Thursday, March 6, 2008

Sour Cream Coffeecake with Chocolate Streusel

The stories that go along with recipes, those hand-me-down treasures from family members especially, lend a rich character to them. Their origin gives them special merit. Added credibility. A known quantity of deliciousness.

I don't talk about my first marriage much (thank goodness, you really should be spared the details), but in the course of the years that she was alive, I got to know and love my former husband's step-grandmother, Ethel. She was a dear little lady, and I have 3 or 4 recipes of hers acquired over the years. This is one (I also have one for avocado ice cream, and another for icebox almond cookies that I remember right off the top, neither of which I've posted yet) that must have been served to me one of the multitude of times I visited her home. She was a very good cook, and managed to prepare some amazing meals in her very small kitchen. She enjoyed entertaining, even though it was hard work for her as she aged. She lived to be in her 90's, bless her. I hope she's waving at me from heaven since I'm sharing her recipe for coffeecake.

For many years, even up until recently, I have made this on holiday mornings, like Christmas, or Easter, or the day after Thanksgiving. With a bowl of fresh fruit, and maybe some bacon or sausage, it would make a lovely breakfast or brunch.

Chocolate as an ingredient in coffeecake isn't very common. At least I don't think so. And this really isn't chocolate-chocolate coffeecake. For this occasion I'm going to rename it - originally it was Chocolate Sour Cream Coffeecake, but that's misleading. You might think the chocolate is in the entire coffeecake, and it's not. It's not overwhelming with chocolate, but is laced through in a kind of dry mix that is layered, then sprinkled on top. The coffeecake itself is just a rich sour cream based cake. The only unusual ingredient there is cream of tartar. Not many recipes include it anymore. It used to be quite common, before double acting baking powder. So, that probably gives you an idea how old this recipe really is. Old.

So I did a bit of research about it cream of tartar. I'd forgotten what it is, exactly. Now I know:

  • Cream of tartar is a by-product of the wine industry. A crystalline acid forms on the inside of wine barrels. The barrels are scraped and the sediment is purified and ground to form cream of tartar. Cream of tartar is used to stabilize egg whites when making meringue or as an addition to certain frostings to produce a creamy product.
Why it's in this recipe, I don't know, but I've never wanted to bake the coffeecake without it merely to test it. There's so much chemistry involved with baking that I don't want to tamper with success. But be my guest, then let me know!
  • Normally, when cream of tartar is used in a cookie, it is used together with baking soda. The two of them combined work like double-acting baking powder. When substituting for cream of tartar, you must also substitute for the baking soda. If your recipe calls for baking soda and cream of tarter, I would just use baking powder.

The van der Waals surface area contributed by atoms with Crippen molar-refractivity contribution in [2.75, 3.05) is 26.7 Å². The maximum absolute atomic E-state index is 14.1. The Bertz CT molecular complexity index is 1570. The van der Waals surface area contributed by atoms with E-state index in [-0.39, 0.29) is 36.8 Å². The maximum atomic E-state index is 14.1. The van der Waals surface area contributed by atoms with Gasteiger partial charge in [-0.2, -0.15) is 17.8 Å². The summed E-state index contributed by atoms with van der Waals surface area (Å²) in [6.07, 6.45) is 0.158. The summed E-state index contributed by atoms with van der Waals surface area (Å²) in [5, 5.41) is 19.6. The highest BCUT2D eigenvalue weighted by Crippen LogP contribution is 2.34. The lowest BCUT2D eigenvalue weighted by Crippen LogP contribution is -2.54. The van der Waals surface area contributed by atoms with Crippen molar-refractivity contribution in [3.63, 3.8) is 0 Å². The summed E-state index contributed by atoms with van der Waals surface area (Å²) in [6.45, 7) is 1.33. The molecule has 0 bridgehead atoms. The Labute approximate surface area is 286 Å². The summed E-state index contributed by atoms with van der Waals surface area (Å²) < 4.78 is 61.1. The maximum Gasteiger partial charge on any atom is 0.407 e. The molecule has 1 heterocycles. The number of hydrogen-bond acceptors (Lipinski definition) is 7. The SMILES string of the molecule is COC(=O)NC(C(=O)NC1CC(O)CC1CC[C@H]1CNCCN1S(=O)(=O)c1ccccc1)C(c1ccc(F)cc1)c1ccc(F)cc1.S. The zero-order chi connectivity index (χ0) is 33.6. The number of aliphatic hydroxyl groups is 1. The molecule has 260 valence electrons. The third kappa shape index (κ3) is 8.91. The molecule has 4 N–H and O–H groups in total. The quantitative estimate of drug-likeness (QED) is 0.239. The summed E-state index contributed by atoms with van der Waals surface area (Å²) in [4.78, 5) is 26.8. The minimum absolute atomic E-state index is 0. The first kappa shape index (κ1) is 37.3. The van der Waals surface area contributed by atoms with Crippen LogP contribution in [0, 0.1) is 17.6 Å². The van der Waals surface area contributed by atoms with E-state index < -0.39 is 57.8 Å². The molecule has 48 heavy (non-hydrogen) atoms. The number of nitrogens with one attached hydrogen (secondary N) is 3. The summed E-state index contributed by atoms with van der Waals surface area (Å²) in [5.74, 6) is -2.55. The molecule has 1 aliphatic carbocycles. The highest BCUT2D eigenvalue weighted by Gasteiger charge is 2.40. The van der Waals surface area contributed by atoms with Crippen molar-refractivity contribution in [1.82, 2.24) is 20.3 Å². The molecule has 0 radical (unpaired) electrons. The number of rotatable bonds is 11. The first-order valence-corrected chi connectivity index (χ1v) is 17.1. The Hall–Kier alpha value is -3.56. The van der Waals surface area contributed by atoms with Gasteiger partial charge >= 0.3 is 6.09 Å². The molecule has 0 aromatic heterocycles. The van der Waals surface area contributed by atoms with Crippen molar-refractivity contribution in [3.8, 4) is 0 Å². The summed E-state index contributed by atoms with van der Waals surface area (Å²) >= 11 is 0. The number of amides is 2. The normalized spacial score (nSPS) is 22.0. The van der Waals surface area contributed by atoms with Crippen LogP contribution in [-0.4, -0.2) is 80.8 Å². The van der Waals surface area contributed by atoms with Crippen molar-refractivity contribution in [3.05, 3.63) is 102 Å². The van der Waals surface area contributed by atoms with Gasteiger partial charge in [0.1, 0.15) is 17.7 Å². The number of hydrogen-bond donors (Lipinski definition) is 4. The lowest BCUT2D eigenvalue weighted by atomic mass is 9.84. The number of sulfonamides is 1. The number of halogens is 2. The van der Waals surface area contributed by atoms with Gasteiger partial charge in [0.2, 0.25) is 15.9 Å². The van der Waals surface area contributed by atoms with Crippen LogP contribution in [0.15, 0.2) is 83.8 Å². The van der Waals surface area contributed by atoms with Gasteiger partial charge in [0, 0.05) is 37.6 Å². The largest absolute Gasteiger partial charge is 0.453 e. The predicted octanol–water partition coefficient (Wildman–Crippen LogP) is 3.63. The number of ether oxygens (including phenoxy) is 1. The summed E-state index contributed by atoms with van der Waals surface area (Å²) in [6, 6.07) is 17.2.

• One teaspoon baking powder is equivalent to 1/4 teaspoon baking soda plus 5/8 teaspoon cream of tartar. If there is additional baking soda that does not fit into the equation, simply add it to the batter.
Looks like you could substitute additional baking powder for the cream of tartar and baking soda called for, but since I had the cream of tartar, I stuck with the tried-and-true recipe when I made it this time.

Cook's Notes: The recipe can be halved and baked in a 9x9 pan. That pan will easily serve 9 people, so the double recipe probably would serve 18-20, no problem. The original recipe indicated it served 12. Although the recipe indicates two layers, I made 3 layers - more areas for the chocolate. The middle layer didn't completely cover the bottom layer. You don't have to be exact. The crumb on this cake is so tender, likely from the sour cream addition. The amount of chocolate/cinnamon mixture is probably a bit too much. I always have leftover that I toss out, so you could likely reduce the dry mix by about 1/3 and have just enough.

Grandma's Chocolate Sour Cream Coffeecake
Serving Size : 18
1/2 pound margarine -- softened
2 cups sugar
4 whole eggs
2 cups sour cream
2 teaspoons vanilla
4 cups flour
4 teaspoons baking powder
1/2 teaspoon cream of tartar
2 teaspoons baking soda
4 teaspoons unsweetened cocoa powder [I increase to 2 T.]
1 cup sugar
4 teaspoons ground cinnamon
1. Preheat oven to 350. In separate bowl combine topping: cocoa, sugar and cinnamon and set aside.
2. Combine margarine, sugar, eggs, vanilla and sour cream in mixer and mix well. Then add flour, baking powder, cream of tartar and soda.
3. Pour half of the batter into an oiled 9x13 pan, then sprinkle half of the topping over it (covering every inch of batter), then pour in remaining batter. Use a knife to swirl the batter a little, then sprinkle remaining topping on top. Bake for 45 minutes.
Per Serving: 396 Calories; 17g Fat (38.2% calories from fat); 5g Protein; 57g Carbohydrate; 1g Dietary Fiber; 86mg Cholesterol; 383mg Sodium. Exchanges: 1 1/2 Grain(Starch); 0 Lean Meat; 0 Fruit; 0 Non-Fat Milk; 3 Fat; 2 1/2 Other Carbohydrates.

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